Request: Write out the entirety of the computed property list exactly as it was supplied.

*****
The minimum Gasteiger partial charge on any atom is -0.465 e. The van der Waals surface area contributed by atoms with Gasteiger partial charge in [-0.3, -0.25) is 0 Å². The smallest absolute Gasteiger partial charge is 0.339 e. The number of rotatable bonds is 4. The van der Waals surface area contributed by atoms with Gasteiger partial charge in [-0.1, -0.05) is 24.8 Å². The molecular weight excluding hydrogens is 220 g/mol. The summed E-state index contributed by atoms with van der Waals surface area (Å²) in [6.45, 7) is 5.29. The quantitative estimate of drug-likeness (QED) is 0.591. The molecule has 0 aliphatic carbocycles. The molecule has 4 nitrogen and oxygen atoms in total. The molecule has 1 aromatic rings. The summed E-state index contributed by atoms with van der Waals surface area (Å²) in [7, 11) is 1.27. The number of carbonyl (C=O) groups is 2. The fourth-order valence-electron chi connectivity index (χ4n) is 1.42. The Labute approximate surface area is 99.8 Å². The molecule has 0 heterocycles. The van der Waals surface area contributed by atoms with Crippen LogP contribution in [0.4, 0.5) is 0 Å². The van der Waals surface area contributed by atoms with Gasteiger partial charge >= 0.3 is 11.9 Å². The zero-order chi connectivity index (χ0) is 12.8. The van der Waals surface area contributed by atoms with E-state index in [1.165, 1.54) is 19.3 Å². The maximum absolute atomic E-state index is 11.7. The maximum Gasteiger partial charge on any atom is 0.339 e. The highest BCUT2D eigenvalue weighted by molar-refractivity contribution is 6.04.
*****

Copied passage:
The minimum Gasteiger partial charge on any atom is -0.465 e. The van der Waals surface area contributed by atoms with Gasteiger partial charge in [-0.3, -0.25) is 0 Å². The smallest absolute Gasteiger partial charge is 0.339 e. The number of rotatable bonds is 4. The van der Waals surface area contributed by atoms with Gasteiger partial charge in [-0.1, -0.05) is 24.8 Å². The molecular weight excluding hydrogens is 220 g/mol. The summed E-state index contributed by atoms with van der Waals surface area (Å²) in [6.45, 7) is 5.29. The quantitative estimate of drug-likeness (QED) is 0.591. The molecule has 0 aliphatic carbocycles. The molecule has 4 nitrogen and oxygen atoms in total. The molecule has 1 aromatic rings. The summed E-state index contributed by atoms with van der Waals surface area (Å²) in [7, 11) is 1.27. The number of carbonyl (C=O) groups is 2. The fourth-order valence-electron chi connectivity index (χ4n) is 1.42. The Labute approximate surface area is 99.8 Å². The molecule has 0 heterocycles. The van der Waals surface area contributed by atoms with Crippen LogP contribution in [0.4, 0.5) is 0 Å². The van der Waals surface area contributed by atoms with Gasteiger partial charge >= 0.3 is 11.9 Å². The zero-order chi connectivity index (χ0) is 12.8. The van der Waals surface area contributed by atoms with E-state index in [1.165, 1.54) is 19.3 Å². The maximum absolute atomic E-state index is 11.7. The maximum Gasteiger partial charge on any atom is 0.339 e. The highest BCUT2D eigenvalue weighted by molar-refractivity contribution is 6.04.